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Which is correct? "at that time" or "in that time" Here is the example sentence:

In the summer in Beijing it is always hot, even during the Qing Dynasty. People in/at that time did not have air conditioning, so they...

closed as off-topic by Jason Bassford, marcellothearcane, Mari-Lou A, Edwin Ashworth, David Aug 31 at 18:55

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    Consider “of that time”. – Lawrence Aug 31 at 3:45
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    There is nothing ungrammatical about either. Many more prepositions could also be used. It's a matter of personal opinion. – Jason Bassford Aug 31 at 14:27
  • I wouldn't use either, I'd change the expression or rephrase it: 1. In those days 2. in that era, 3. during that era/period, 4. in the past 5. many centuries ago – Mari-Lou A Aug 31 at 16:36
  • I’d go for Peking. Certainly at that time that was the English. – David Aug 31 at 18:56
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Generally speaking, "at" is used to refer to a point in time, while "in" refers to the time period after the present moment.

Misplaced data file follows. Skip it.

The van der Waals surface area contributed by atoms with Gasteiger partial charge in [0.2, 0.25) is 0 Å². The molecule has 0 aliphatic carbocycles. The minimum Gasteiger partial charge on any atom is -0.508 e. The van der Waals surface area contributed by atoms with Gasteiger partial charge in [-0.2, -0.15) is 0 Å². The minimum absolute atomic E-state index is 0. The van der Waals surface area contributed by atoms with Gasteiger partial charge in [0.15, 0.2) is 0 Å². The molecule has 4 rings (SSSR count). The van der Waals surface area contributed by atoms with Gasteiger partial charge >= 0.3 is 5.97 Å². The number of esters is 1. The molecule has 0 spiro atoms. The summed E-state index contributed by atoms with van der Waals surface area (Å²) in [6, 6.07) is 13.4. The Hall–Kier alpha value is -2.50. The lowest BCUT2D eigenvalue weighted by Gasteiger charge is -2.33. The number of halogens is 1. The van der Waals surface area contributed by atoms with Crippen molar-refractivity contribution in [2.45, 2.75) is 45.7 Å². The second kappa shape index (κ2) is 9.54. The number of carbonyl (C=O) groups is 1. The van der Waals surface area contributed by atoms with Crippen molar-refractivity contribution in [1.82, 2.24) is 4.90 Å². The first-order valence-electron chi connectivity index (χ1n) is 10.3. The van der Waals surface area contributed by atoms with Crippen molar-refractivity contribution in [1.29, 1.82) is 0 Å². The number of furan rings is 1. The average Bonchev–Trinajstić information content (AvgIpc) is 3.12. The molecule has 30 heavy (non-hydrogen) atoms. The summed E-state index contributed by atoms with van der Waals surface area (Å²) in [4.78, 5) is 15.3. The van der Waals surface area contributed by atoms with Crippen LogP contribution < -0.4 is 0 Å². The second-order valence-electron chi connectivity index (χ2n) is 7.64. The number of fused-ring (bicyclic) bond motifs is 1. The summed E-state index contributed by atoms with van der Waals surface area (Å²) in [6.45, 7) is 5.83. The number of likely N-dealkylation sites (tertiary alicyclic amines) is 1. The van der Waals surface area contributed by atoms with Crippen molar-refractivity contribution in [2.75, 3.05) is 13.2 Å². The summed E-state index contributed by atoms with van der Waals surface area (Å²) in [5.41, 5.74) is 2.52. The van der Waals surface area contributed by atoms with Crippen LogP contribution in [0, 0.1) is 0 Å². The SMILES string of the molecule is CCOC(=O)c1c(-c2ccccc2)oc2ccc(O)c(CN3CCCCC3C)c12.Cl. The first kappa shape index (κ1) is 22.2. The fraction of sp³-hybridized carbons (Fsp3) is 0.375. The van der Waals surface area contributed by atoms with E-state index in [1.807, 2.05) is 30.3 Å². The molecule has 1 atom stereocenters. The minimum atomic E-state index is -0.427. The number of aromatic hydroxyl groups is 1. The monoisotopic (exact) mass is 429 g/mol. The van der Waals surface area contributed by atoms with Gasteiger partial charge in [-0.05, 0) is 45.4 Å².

• I'll call you back at 5.30.
  • I'll call you back in 10 minutes.

If we apply the same logic to "that time", the following sentence seems coherent:

  • I'll be cooking pasta for the next twenty minutes; could you please lay the table in that time?

So, I would definitely use at that time in the example sentence, as it refers to a point of time, not to the period starting now.

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I read a lot and I want to say it is "at that time" because it sounds better and has more of a cadence melodic harmonious feel to it.

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